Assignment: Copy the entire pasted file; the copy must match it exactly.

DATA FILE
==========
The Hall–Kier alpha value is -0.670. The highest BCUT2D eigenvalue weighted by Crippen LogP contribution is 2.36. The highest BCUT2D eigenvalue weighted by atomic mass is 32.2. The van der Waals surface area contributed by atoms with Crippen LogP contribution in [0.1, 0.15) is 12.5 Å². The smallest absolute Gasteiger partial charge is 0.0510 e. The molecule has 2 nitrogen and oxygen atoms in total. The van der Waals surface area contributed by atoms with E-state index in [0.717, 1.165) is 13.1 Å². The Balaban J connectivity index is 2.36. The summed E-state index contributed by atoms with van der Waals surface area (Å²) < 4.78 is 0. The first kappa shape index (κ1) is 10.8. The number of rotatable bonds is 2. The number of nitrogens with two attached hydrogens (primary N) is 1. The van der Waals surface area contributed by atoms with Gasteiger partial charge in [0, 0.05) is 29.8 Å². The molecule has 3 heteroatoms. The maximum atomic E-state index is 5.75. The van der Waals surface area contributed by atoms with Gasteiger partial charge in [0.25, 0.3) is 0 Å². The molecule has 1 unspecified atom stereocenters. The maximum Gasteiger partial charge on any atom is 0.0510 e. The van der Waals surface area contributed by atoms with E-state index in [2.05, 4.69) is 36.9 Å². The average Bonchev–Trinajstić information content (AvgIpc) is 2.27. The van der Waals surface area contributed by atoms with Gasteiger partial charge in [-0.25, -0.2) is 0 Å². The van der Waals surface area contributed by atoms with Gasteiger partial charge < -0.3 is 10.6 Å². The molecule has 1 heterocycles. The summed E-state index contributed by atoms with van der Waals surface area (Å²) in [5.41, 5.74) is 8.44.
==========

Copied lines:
The Hall–Kier alpha value is -0.670. The highest BCUT2D eigenvalue weighted by Crippen LogP contribution is 2.36. The highest BCUT2D eigenvalue weighted by atomic mass is 32.2. The van der Waals surface area contributed by atoms with Crippen LogP contribution in [0.1, 0.15) is 12.5 Å². The smallest absolute Gasteiger partial charge is 0.0510 e. The molecule has 2 nitrogen and oxygen atoms in total. The van der Waals surface area contributed by atoms with E-state index in [0.717, 1.165) is 13.1 Å². The Balaban J connectivity index is 2.36. The summed E-state index contributed by atoms with van der Waals surface area (Å²) < 4.78 is 0. The first kappa shape index (κ1) is 10.8. The number of rotatable bonds is 2. The number of nitrogens with two attached hydrogens (primary N) is 1. The van der Waals surface area contributed by atoms with Gasteiger partial charge in [0, 0.05) is 29.8 Å². The molecule has 3 heteroatoms. The maximum atomic E-state index is 5.75. The van der Waals surface area contributed by atoms with Gasteiger partial charge in [0.25, 0.3) is 0 Å². The molecule has 1 unspecified atom stereocenters. The maximum Gasteiger partial charge on any atom is 0.0510 e. The van der Waals surface area contributed by atoms with E-state index in [2.05, 4.69) is 36.9 Å². The average Bonchev–Trinajstić information content (AvgIpc) is 2.27. The van der Waals surface area contributed by atoms with Gasteiger partial charge in [-0.25, -0.2) is 0 Å². The van der Waals surface area contributed by atoms with Gasteiger partial charge < -0.3 is 10.6 Å². The molecule has 1 heterocycles. The summed E-state index contributed by atoms with van der Waals surface area (Å²) in [5.41, 5.74) is 8.44.